Agreement on an operational common framework for national recognition of regional qualifications and related skills was reached in 2015, followed by an inter-ministerial decree signed by the Ministry of Labour and Ministry of Education ([28] Italian Government (2015a).). This operational framework establishes a mechanism of mutual recognition for regional qualifications, and standard procedures for the process, attestation and system for validation services.

Progress in implementing this policy at regional level is currently at various stages. One significant application was in the third sector, in the National programme of competence validation for volunteers in the civil service under the Youth Guarantee 2015/17 ([29] Data and outcomes of this project are not yet available.). It aimed to validate the competences of over 5 000 volunteers in the civil service, in 11 regions, following the standards outlined in the decree on the national framework of regional qualifications.

Currently the regions are the only operational entitling validation body. The main challenge for the future will be to extend the new validation services to other target groups to ensure reliability and sustainability. Further development and implementation of the validation system nationally is expected once the national guidelines on VNFIL and certification of competences are defined by the national technical committee in 2019.

Prior to the adoption of a comprehensive NQF, Italy referenced its formal qualifications recognised at national level directly to the eight levels of the EQF. The qualifications described in the first referencing report are used by almost 85% of people involved in education and training in Italy. One important aspect not covered in this early stage regarded the qualifications awarded by regional authorities, their importance, the methodologies used for developing them and their recognition beyond the regions.

A major milestone was reached in January 2018, when the comprehensive Italian NQF was adopted through an inter-ministerial decree ([30] Italian Government (2018). ). The decree regulates the procedures and criteria for allocating qualifications to NQF levels, a process coordinated by the National Agency for Active Labour Policies (ANPAL) and carried out in cooperation with the National Institute of Public Policies Analysis (INAPP), which acts as an independent evaluator for levelling and referencing. The adoption decree conceptualises the NQF as a component of the technical infrastructure of the national repository of education, training and vocational qualifications, that had been established through Decree No 13/2013 ([31] Italian Government (2013). ) as the single framework for certifying competences. The comprehensive NQF is seen as supporting the link between the national repository and the EQF. Thus, NQF implementation in Italy is part of wider education and labour market reform and current efforts are focused on implementing both decrees mentioned above.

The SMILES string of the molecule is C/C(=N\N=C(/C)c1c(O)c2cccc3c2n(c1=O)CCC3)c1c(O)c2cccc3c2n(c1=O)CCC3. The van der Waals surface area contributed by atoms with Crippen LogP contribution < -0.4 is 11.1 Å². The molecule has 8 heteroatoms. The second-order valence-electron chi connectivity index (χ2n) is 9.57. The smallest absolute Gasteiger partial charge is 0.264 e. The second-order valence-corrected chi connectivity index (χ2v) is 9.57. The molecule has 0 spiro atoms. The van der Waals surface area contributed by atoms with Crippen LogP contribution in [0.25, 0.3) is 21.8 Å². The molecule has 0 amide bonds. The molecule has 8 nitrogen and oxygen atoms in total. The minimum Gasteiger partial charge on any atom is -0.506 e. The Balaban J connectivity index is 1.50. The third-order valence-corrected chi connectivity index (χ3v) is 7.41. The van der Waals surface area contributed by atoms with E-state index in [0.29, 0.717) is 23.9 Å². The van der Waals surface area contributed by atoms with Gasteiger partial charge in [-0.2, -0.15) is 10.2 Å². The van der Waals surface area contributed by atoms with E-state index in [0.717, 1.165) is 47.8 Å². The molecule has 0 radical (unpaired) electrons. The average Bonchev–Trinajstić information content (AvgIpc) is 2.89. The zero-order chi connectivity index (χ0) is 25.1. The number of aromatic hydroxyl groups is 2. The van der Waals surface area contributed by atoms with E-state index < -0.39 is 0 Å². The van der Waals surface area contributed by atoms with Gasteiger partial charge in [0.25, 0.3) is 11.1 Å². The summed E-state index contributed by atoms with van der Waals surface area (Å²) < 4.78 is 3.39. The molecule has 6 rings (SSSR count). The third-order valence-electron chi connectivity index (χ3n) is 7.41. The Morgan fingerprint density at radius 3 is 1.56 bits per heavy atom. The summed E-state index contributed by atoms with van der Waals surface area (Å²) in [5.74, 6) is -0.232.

The national repository is envisaged as a comprehensive collection of existing national, regional and sectoral repertories, under the responsibility of the competent authorities or 'entitling bodies'. Once set up, it will serve as a comprehensive database of qualifications from the following subsystems: higher education (universities); secondary education; vocational education and training; national framework of regional qualifications; apprenticeships; the regulated professions. For each title, it is necessary to identify standard features: competent certification bodies, definition of qualifications, including the relevant competences, and correlation with the national statistical code of standard classifications of industries and occupations. To be included in the national repository, qualifications must be levelled to the NQF and referenced to the EQF. To enable referencing of regional qualifications and their inclusion in the national repository, stakeholder agreement was reached in 2015 on an operational common framework for national recognition of regional qualifications and related skills – the national framework of regional qualifications ([32] Italian Government (2015a). ). The Atlas of work and qualifications, which is the technological infrastructure of the national repository ([33] The Atlas of work and qualifications based on the decree of 30 June 2015 is available at: http://atlantelavoro.inapp.org), has been developed by INAPP as a methodological tool for the rationalisation of the high number and diversity of qualifications characterised by their different content and awarding criteria. So far, 4 000 VET regional qualifications have been classified and included in the Atlas of work and qualifications. Re-description of qualifications using learning outcomes, for inclusion in the national repository, is the responsibility of the Regions. This work is currently in progress.